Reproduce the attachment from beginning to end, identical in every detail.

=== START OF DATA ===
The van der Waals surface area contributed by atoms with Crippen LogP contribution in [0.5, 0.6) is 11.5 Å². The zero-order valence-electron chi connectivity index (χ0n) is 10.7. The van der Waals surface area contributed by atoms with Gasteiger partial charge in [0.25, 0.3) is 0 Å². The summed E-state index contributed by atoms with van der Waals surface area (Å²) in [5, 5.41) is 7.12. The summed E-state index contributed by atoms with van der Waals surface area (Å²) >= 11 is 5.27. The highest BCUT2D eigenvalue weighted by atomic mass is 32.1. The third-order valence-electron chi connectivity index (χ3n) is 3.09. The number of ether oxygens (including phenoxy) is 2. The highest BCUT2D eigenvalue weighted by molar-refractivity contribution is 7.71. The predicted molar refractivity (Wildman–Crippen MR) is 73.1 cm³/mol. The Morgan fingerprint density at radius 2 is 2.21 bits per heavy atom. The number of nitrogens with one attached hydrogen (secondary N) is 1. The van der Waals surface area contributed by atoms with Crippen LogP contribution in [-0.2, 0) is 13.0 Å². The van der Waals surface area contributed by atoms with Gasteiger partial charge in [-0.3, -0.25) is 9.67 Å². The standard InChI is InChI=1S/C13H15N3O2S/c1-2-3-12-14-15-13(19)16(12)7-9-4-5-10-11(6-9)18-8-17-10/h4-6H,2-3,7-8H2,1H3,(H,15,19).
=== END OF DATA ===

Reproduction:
The van der Waals surface area contributed by atoms with Crippen LogP contribution in [0.5, 0.6) is 11.5 Å². The zero-order valence-electron chi connectivity index (χ0n) is 10.7. The van der Waals surface area contributed by atoms with Gasteiger partial charge in [0.25, 0.3) is 0 Å². The summed E-state index contributed by atoms with van der Waals surface area (Å²) in [5, 5.41) is 7.12. The summed E-state index contributed by atoms with van der Waals surface area (Å²) >= 11 is 5.27. The highest BCUT2D eigenvalue weighted by atomic mass is 32.1. The third-order valence-electron chi connectivity index (χ3n) is 3.09. The number of ether oxygens (including phenoxy) is 2. The highest BCUT2D eigenvalue weighted by molar-refractivity contribution is 7.71. The predicted molar refractivity (Wildman–Crippen MR) is 73.1 cm³/mol. The Morgan fingerprint density at radius 2 is 2.21 bits per heavy atom. The number of nitrogens with one attached hydrogen (secondary N) is 1. The van der Waals surface area contributed by atoms with Crippen LogP contribution in [-0.2, 0) is 13.0 Å². The van der Waals surface area contributed by atoms with Gasteiger partial charge in [-0.3, -0.25) is 9.67 Å². The standard InChI is InChI=1S/C13H15N3O2S/c1-2-3-12-14-15-13(19)16(12)7-9-4-5-10-11(6-9)18-8-17-10/h4-6H,2-3,7-8H2,1H3,(H,15,19).